this is aaronland


kitchen friends (2023)

These are some pictures I've made recently of things in, or near, my kitchen.

Some of these are love songs to the work of Euan Uglow. I continue to be frustrated by the fact that whenever I am able to visit London none of the museums who have collected his works have any of them on display.

Under the hood

These images were all made with a web-based drawing tool I created called fingerprint. In the last blog post I mentioned how disappointing it was not to be able to export vector-based representations of drawings made in Apple's Freeform application. fingerprint is my way of addressing that disappointiment. It is built on top of Dimitry Baranovskiy's raphael.js and a modified version of Ian Li's raphael-sketchpad and is the continuation of an earlier drawing tool I made, almost 10 years ago, called panels.

It is a single-page HTML5 web application for drawing closed paths (technically strokes that automatically close themselves) filled with a single colour (and opacity). The application has the ability to "undo" and "redo" individual paths as well the ability to remove individual paths by clicking on them (but I almost never use the feature). That's all it does, by design.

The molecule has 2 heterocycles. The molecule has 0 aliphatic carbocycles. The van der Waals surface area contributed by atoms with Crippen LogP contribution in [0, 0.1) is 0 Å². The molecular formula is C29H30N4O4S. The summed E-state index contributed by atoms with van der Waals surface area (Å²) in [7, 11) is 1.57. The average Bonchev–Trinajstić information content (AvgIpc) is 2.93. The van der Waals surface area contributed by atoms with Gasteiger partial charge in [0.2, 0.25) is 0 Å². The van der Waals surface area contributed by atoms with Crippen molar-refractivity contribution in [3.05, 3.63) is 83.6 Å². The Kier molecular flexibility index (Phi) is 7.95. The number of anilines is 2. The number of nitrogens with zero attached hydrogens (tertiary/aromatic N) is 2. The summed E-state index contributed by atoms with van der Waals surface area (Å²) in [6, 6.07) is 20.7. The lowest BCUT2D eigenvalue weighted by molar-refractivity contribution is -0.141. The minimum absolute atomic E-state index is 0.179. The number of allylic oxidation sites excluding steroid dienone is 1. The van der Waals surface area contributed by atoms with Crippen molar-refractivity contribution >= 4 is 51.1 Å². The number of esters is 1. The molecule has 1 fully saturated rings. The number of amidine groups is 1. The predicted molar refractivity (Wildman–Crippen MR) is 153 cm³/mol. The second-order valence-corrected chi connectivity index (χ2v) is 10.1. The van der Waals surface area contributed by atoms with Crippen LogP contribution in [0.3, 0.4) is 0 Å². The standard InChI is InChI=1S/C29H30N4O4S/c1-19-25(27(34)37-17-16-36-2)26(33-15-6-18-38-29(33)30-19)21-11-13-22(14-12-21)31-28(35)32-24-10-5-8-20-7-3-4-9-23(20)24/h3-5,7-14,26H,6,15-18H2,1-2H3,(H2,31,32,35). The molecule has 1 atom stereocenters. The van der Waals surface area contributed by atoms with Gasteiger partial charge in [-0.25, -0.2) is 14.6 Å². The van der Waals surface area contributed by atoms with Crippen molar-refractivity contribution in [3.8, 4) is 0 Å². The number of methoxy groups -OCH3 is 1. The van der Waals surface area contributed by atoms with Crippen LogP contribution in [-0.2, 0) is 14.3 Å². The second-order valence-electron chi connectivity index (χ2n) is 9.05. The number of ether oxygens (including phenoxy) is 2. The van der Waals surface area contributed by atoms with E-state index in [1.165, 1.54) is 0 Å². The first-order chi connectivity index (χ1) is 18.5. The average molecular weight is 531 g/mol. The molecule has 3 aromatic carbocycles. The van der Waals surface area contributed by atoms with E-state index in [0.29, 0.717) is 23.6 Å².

fingerprint remains a work in progress. It can run offline which is good but it is unable to zoom in and out of an image which is challenging on small devices, particularly when fullscreen web applications are unable to remove all the web browser's chrome (and the valuable screen real estate they occupy) in iOS. Its native file format is little more than a collection of SVG path elements which make rasterizing those images very easy. It is still a collection of line strings, rather than curves, which means there are frequently "steps" in the drawings.

I have done some initial investigations using Chaikin's line-smoothing algorithm and determined that it is both too slow to perform real-time, in a browser context, and even when applied after the fact doesn't meaninfully change the quality of the line work. So, it's back to the drawing board to think about alternative approaches but I am pleased to have a tool whose constraints I understand and which can be improved upon.